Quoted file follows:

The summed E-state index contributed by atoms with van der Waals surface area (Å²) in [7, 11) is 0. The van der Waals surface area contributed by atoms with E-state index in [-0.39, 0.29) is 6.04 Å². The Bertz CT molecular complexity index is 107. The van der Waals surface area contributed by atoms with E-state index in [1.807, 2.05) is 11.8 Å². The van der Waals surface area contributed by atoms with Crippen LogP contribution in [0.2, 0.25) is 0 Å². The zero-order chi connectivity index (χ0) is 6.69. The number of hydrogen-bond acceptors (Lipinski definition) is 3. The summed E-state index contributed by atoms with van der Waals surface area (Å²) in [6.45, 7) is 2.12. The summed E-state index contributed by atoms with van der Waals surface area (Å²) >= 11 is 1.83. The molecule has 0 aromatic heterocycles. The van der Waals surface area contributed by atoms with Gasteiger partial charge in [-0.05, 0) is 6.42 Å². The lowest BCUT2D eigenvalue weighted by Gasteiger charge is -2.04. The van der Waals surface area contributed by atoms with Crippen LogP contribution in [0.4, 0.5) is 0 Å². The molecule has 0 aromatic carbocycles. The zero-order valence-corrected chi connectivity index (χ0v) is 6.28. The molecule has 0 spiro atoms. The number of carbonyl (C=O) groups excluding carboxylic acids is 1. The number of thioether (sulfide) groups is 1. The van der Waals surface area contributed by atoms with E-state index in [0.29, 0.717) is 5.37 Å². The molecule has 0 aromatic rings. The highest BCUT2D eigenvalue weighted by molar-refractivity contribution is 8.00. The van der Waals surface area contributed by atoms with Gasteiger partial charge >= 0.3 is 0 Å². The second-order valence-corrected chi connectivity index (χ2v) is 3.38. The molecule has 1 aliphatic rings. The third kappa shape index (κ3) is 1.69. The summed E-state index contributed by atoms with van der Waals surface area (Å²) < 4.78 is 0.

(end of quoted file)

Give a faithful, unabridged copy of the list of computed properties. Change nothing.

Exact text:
The summed E-state index contributed by atoms with van der Waals surface area (Å²) in [7, 11) is 0. The van der Waals surface area contributed by atoms with E-state index in [-0.39, 0.29) is 6.04 Å². The Bertz CT molecular complexity index is 107. The van der Waals surface area contributed by atoms with E-state index in [1.807, 2.05) is 11.8 Å². The van der Waals surface area contributed by atoms with Crippen LogP contribution in [0.2, 0.25) is 0 Å². The zero-order chi connectivity index (χ0) is 6.69. The number of hydrogen-bond acceptors (Lipinski definition) is 3. The summed E-state index contributed by atoms with van der Waals surface area (Å²) in [6.45, 7) is 2.12. The summed E-state index contributed by atoms with van der Waals surface area (Å²) >= 11 is 1.83. The molecule has 0 aromatic heterocycles. The van der Waals surface area contributed by atoms with Gasteiger partial charge in [-0.05, 0) is 6.42 Å². The lowest BCUT2D eigenvalue weighted by Gasteiger charge is -2.04. The van der Waals surface area contributed by atoms with Crippen LogP contribution in [0.4, 0.5) is 0 Å². The molecule has 0 aromatic carbocycles. The zero-order valence-corrected chi connectivity index (χ0v) is 6.28. The molecule has 0 spiro atoms. The number of carbonyl (C=O) groups excluding carboxylic acids is 1. The number of thioether (sulfide) groups is 1. The van der Waals surface area contributed by atoms with E-state index in [0.29, 0.717) is 5.37 Å². The molecule has 0 aromatic rings. The highest BCUT2D eigenvalue weighted by molar-refractivity contribution is 8.00. The van der Waals surface area contributed by atoms with Gasteiger partial charge >= 0.3 is 0 Å². The second-order valence-corrected chi connectivity index (χ2v) is 3.38. The molecule has 1 aliphatic rings. The third kappa shape index (κ3) is 1.69. The summed E-state index contributed by atoms with van der Waals surface area (Å²) < 4.78 is 0.